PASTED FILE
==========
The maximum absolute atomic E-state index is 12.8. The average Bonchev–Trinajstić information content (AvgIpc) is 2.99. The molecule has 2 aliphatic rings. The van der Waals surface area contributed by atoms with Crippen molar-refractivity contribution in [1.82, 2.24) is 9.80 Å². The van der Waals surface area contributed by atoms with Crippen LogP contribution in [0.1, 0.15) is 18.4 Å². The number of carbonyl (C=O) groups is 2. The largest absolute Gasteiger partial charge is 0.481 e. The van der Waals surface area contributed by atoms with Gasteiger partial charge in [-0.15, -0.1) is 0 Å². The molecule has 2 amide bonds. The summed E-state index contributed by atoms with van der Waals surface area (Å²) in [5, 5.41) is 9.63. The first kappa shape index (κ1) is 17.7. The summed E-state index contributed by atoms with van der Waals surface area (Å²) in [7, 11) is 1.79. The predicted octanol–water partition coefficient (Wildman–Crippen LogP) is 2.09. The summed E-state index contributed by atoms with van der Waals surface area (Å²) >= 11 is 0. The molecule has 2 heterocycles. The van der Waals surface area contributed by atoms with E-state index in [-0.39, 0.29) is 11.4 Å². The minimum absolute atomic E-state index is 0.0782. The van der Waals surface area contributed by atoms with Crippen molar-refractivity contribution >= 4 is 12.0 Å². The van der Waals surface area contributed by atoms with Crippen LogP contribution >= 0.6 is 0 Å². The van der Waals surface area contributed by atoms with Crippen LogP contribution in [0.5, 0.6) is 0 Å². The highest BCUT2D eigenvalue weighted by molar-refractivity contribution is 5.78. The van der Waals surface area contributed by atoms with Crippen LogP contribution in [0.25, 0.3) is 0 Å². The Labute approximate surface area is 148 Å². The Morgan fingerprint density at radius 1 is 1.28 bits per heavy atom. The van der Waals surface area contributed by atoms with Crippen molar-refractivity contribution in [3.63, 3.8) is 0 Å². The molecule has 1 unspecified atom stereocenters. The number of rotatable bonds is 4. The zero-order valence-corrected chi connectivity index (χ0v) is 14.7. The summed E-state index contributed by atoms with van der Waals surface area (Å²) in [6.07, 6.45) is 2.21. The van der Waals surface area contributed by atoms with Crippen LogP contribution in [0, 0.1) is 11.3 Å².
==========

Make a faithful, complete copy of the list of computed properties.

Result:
The maximum absolute atomic E-state index is 12.8. The average Bonchev–Trinajstić information content (AvgIpc) is 2.99. The molecule has 2 aliphatic rings. The van der Waals surface area contributed by atoms with Crippen molar-refractivity contribution in [1.82, 2.24) is 9.80 Å². The van der Waals surface area contributed by atoms with Crippen LogP contribution in [0.1, 0.15) is 18.4 Å². The number of carbonyl (C=O) groups is 2. The largest absolute Gasteiger partial charge is 0.481 e. The van der Waals surface area contributed by atoms with Gasteiger partial charge in [-0.15, -0.1) is 0 Å². The molecule has 2 amide bonds. The summed E-state index contributed by atoms with van der Waals surface area (Å²) in [5, 5.41) is 9.63. The first kappa shape index (κ1) is 17.7. The summed E-state index contributed by atoms with van der Waals surface area (Å²) in [7, 11) is 1.79. The predicted octanol–water partition coefficient (Wildman–Crippen LogP) is 2.09. The summed E-state index contributed by atoms with van der Waals surface area (Å²) >= 11 is 0. The molecule has 2 heterocycles. The van der Waals surface area contributed by atoms with E-state index in [-0.39, 0.29) is 11.4 Å². The minimum absolute atomic E-state index is 0.0782. The van der Waals surface area contributed by atoms with Crippen molar-refractivity contribution >= 4 is 12.0 Å². The van der Waals surface area contributed by atoms with Crippen LogP contribution >= 0.6 is 0 Å². The van der Waals surface area contributed by atoms with Crippen LogP contribution in [0.5, 0.6) is 0 Å². The highest BCUT2D eigenvalue weighted by molar-refractivity contribution is 5.78. The van der Waals surface area contributed by atoms with Crippen LogP contribution in [0.25, 0.3) is 0 Å². The Labute approximate surface area is 148 Å². The Morgan fingerprint density at radius 1 is 1.28 bits per heavy atom. The van der Waals surface area contributed by atoms with Crippen molar-refractivity contribution in [3.63, 3.8) is 0 Å². The molecule has 1 unspecified atom stereocenters. The number of rotatable bonds is 4. The zero-order valence-corrected chi connectivity index (χ0v) is 14.7. The summed E-state index contributed by atoms with van der Waals surface area (Å²) in [6.07, 6.45) is 2.21. The van der Waals surface area contributed by atoms with Crippen LogP contribution in [0, 0.1) is 11.3 Å².